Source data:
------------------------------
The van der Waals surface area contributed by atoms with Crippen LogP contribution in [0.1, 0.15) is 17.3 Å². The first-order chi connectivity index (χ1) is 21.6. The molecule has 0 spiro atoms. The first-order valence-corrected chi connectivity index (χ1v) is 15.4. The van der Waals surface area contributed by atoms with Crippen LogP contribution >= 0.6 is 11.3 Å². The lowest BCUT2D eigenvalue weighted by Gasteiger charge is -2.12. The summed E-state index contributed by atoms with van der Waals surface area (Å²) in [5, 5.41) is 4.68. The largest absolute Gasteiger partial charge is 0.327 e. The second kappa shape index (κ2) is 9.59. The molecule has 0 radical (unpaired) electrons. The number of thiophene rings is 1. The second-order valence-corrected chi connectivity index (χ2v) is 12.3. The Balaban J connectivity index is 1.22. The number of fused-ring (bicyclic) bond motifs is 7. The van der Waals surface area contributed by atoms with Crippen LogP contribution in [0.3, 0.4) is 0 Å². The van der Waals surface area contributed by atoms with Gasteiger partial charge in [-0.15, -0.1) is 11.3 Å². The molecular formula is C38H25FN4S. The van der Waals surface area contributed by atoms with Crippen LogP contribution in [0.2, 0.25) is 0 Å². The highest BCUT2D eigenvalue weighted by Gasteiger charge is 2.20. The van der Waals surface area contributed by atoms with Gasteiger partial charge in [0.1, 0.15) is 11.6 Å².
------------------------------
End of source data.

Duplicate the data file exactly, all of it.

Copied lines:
The van der Waals surface area contributed by atoms with Crippen LogP contribution in [0.1, 0.15) is 17.3 Å². The first-order chi connectivity index (χ1) is 21.6. The molecule has 0 spiro atoms. The first-order valence-corrected chi connectivity index (χ1v) is 15.4. The van der Waals surface area contributed by atoms with Crippen LogP contribution >= 0.6 is 11.3 Å². The lowest BCUT2D eigenvalue weighted by Gasteiger charge is -2.12. The summed E-state index contributed by atoms with van der Waals surface area (Å²) in [5, 5.41) is 4.68. The largest absolute Gasteiger partial charge is 0.327 e. The second kappa shape index (κ2) is 9.59. The molecule has 0 radical (unpaired) electrons. The number of thiophene rings is 1. The second-order valence-corrected chi connectivity index (χ2v) is 12.3. The Balaban J connectivity index is 1.22. The number of fused-ring (bicyclic) bond motifs is 7. The van der Waals surface area contributed by atoms with Crippen LogP contribution in [0.3, 0.4) is 0 Å². The van der Waals surface area contributed by atoms with Gasteiger partial charge in [-0.15, -0.1) is 11.3 Å². The molecular formula is C38H25FN4S. The van der Waals surface area contributed by atoms with Crippen LogP contribution in [0.2, 0.25) is 0 Å². The highest BCUT2D eigenvalue weighted by Gasteiger charge is 2.20. The van der Waals surface area contributed by atoms with Gasteiger partial charge in [0.1, 0.15) is 11.6 Å².